The obituary emphasizes his importance as a (or "the") historian of chivalry:
Mr. Keen wrote or edited almost a dozen books on the Middle Ages. But “Chivalry,” published in 1984, was his most influential because it so sharply redefined medieval court life, challenging a view that had been dominant for hundreds of years.In that view, chivalry was a code of behavior that emerged in the 12th century as a kind of self-improvement guide for men — who spent a lot of time killing — seeking to familiarize themselves with Christian values and humane principles and become gentlemen. It promoted fair fighting, for example, and the protection of women and children.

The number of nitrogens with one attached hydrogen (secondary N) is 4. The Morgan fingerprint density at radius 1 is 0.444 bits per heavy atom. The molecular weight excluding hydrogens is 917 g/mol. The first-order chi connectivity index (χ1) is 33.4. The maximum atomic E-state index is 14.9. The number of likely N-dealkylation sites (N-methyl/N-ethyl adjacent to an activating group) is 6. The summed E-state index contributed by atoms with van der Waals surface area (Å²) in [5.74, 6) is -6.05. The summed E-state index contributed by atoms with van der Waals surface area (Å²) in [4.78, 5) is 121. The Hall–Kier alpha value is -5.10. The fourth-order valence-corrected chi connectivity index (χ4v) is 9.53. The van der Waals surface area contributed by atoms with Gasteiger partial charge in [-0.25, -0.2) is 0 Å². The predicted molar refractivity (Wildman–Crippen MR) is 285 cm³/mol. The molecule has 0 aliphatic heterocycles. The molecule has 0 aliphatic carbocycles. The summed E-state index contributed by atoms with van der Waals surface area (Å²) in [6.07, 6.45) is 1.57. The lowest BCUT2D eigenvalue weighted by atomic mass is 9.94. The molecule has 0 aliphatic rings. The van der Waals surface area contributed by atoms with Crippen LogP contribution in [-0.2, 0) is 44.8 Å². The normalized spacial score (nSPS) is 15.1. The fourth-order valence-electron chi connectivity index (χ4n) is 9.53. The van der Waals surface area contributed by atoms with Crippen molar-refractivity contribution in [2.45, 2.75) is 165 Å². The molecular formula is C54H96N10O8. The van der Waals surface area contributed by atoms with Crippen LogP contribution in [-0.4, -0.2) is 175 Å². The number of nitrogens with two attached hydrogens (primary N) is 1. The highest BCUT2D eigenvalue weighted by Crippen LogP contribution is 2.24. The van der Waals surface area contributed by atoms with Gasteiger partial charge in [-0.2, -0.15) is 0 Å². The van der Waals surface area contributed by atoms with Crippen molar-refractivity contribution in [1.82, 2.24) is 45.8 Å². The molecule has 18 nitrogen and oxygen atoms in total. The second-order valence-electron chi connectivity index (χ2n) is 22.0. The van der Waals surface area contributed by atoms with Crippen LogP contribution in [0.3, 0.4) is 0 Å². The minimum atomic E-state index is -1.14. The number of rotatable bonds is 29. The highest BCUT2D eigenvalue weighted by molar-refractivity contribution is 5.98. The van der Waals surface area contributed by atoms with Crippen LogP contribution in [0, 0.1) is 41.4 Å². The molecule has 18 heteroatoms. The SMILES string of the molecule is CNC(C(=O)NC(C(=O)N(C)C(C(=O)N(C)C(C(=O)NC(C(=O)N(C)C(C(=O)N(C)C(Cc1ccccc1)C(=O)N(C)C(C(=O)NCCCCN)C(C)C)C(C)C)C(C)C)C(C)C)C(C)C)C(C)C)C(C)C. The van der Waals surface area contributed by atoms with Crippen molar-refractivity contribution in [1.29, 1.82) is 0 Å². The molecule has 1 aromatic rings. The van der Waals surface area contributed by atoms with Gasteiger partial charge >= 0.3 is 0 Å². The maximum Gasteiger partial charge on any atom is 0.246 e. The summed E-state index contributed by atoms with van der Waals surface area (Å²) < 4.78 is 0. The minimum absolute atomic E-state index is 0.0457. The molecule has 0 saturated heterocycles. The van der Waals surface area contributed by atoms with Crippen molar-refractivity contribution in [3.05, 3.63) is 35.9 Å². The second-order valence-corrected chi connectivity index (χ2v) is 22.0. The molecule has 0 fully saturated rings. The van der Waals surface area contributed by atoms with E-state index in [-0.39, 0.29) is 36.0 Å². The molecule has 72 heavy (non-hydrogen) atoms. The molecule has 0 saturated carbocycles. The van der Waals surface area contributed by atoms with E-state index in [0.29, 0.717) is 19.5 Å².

“Keen said that that was true enough, but only part of the picture,” said Clifford Rogers, a professor of history at West Point. “His great insight was that chivalry was synonymous with the law of war — an international body of law agreed upon by the aristocratic classes across just about all of Europe, from the 12th to the 15th centuries.”Mr. Keen’s book was among the first to “cut through all the stuff about courtly love and show that chivalry was an important part of the social history of warfare,” said C. Stephen Jaeger, a medieval historian and professor emeritus at the University of Illinois.
I am surprised that he was only 78.